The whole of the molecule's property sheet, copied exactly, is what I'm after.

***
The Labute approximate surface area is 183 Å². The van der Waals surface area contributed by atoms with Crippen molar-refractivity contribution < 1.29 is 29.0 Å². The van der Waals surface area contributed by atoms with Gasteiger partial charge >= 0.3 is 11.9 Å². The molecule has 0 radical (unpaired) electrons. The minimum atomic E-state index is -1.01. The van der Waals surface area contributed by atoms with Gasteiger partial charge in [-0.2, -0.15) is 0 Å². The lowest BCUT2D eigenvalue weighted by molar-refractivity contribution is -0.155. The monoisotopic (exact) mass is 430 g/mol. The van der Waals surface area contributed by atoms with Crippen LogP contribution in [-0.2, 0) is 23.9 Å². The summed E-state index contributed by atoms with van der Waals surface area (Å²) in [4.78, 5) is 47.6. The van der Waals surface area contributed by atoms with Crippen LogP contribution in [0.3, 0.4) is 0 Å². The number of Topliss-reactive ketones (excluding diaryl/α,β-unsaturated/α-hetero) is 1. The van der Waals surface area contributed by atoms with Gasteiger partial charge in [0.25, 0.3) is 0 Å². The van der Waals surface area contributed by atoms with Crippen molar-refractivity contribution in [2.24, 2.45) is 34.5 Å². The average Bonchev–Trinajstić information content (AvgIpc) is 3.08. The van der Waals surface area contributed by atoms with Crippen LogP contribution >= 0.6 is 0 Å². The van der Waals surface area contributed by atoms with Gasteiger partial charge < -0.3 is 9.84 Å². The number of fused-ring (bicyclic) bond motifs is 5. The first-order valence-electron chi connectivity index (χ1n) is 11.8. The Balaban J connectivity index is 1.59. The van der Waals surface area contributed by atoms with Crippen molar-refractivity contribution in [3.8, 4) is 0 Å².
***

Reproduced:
The Labute approximate surface area is 183 Å². The van der Waals surface area contributed by atoms with Crippen molar-refractivity contribution < 1.29 is 29.0 Å². The van der Waals surface area contributed by atoms with Gasteiger partial charge >= 0.3 is 11.9 Å². The molecule has 0 radical (unpaired) electrons. The minimum atomic E-state index is -1.01. The van der Waals surface area contributed by atoms with Gasteiger partial charge in [-0.2, -0.15) is 0 Å². The lowest BCUT2D eigenvalue weighted by molar-refractivity contribution is -0.155. The monoisotopic (exact) mass is 430 g/mol. The van der Waals surface area contributed by atoms with Crippen LogP contribution in [-0.2, 0) is 23.9 Å². The summed E-state index contributed by atoms with van der Waals surface area (Å²) in [4.78, 5) is 47.6. The van der Waals surface area contributed by atoms with Crippen LogP contribution in [0.3, 0.4) is 0 Å². The number of Topliss-reactive ketones (excluding diaryl/α,β-unsaturated/α-hetero) is 1. The van der Waals surface area contributed by atoms with Gasteiger partial charge in [0.25, 0.3) is 0 Å². The van der Waals surface area contributed by atoms with Crippen molar-refractivity contribution in [2.24, 2.45) is 34.5 Å². The average Bonchev–Trinajstić information content (AvgIpc) is 3.08. The van der Waals surface area contributed by atoms with Crippen LogP contribution >= 0.6 is 0 Å². The van der Waals surface area contributed by atoms with Gasteiger partial charge < -0.3 is 9.84 Å². The number of fused-ring (bicyclic) bond motifs is 5. The first-order valence-electron chi connectivity index (χ1n) is 11.8. The Balaban J connectivity index is 1.59. The van der Waals surface area contributed by atoms with Crippen molar-refractivity contribution in [3.8, 4) is 0 Å².